This alter ego contends for our identity. It pulls at your heart, your longings. It tells you that if you were just a little more like this or that, then you’d be somebody. If you were better looking, if you were more successful, if you were married, if you were more spiritual, if you had more of a following on Twitter or Facebook, then you’d be somebody.
How do you detect your alter ego? Where do your thoughts drift when you have down time? What do you daydream about? Follow your thoughts, your dreams, your heart-longings, and you will find your alter ego — the thing or things that call for you to find security/identity in them. In an interview with Paste Magazine, Chuck Palahniuk shares where part of his vision for Fight Club came from. He notes that the fighting in Fight Club was more about:
… people need(ing) a consensual forum in which to express themselves and to exhaust their pent up anxiety, and also to test themselves and kind of destroy their identity-of-the-moment, so that they can move on to a better, stronger identity …
So, for Chuck, Fight Club really is about identity — destroying the unwanted identity-of-the-moment (alter ego) and finding a better identity. This is what’s at stake in our fighting. A better identity.
Growing in Gospel Identity
In order to cultivate Gospel Identity, it is critical that we consistently see through our sin to our “identity-of-the-moment,” put that false identity to death, and turn to Christ for life and joy. Here are a few steps I try to follow to fight for true joy in Christ when temptation and suffering hit.
1. Know Your Identity-of-the-Moment. I look for the sinful patterns in my life and trace them to “identity-of-the-moment.” For instance, my sin was sulking, and my false identity was victim. I ask myself the hard questions. “What are you longing for most right now?” “Why are your emotions so extreme?” Check out David Powlison’s helpful “X-ray Questions” for a more extensive list of questions to help see through sin to our misplaced sense of identity. To summarize:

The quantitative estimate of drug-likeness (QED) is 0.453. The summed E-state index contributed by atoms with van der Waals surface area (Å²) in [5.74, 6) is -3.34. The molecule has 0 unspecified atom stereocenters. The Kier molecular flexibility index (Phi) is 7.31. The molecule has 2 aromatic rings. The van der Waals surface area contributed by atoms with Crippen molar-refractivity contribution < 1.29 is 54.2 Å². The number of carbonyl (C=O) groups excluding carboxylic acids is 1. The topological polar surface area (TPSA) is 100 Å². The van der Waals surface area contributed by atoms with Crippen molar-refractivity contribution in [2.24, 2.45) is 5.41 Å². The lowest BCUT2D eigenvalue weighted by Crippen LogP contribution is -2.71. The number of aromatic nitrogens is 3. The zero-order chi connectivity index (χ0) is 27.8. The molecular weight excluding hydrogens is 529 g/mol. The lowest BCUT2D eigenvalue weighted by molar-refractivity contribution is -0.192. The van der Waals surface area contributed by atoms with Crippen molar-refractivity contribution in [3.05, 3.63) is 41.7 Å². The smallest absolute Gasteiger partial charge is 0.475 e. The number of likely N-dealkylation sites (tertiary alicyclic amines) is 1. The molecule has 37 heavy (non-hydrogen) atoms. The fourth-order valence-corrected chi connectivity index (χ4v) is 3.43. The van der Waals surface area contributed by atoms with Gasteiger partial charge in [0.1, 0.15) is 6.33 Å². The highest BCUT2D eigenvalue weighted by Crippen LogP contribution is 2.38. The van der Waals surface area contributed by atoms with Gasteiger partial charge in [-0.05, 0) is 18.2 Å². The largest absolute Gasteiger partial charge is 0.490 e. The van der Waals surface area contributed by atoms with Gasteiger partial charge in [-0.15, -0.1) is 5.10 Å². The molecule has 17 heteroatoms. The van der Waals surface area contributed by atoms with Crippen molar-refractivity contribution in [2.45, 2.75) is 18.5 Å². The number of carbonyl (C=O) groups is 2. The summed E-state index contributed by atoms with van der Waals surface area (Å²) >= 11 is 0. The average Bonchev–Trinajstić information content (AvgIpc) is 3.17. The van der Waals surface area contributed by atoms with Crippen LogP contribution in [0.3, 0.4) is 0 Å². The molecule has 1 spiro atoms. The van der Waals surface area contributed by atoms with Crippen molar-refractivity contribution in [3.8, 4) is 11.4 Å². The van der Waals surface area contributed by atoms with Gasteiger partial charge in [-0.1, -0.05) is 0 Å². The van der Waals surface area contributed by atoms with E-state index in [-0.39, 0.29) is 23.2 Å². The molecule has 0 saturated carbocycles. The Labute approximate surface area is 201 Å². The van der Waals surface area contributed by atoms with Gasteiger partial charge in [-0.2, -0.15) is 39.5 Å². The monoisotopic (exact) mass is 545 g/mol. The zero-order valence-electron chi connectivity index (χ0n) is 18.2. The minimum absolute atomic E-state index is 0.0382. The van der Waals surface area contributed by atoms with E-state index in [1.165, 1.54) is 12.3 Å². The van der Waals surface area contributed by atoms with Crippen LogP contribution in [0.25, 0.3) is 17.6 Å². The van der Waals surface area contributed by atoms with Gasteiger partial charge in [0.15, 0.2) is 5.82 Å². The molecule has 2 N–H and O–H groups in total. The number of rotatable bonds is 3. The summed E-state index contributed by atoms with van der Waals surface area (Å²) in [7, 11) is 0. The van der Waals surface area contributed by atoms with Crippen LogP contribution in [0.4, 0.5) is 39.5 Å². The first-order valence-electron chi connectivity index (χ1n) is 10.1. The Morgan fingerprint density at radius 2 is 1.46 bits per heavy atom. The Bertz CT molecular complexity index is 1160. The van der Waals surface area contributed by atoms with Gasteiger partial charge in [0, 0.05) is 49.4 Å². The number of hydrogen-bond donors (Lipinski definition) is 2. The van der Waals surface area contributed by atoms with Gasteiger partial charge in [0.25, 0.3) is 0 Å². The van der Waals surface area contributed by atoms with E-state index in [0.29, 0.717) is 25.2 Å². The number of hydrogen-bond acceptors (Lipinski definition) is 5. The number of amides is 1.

- Identify sinful patterns
- Trace patterns to your “identity-of-the-moment”
2. Fight Your Alter Ego. Once I detect my sin/identity issue, I try to fight it. First, I confess my sin to God and ask for His forgiveness for my God-belittling desires and decisions (1 John 1:9). Then, I follow my confession to God with confession to community so that I can experience healing and encouragement of the church (James 5:16). Second, I seek encouragement from others to take sin seriously, to “put sin to death” (Romans 8:13; Colossians 3:5). I need community to keep identity-twisting sin from just rolling off my back. We’ve got to get tenacious about glorifying and enjoying God. To summarize:
- Confess your sin (to God and one another)
- Get serious about fighting for true joy
3. Trust Your Savior. Trusting our Savior for Gospel identity instead of an identity-of-the-moment is the most difficult and important part of being a disciple.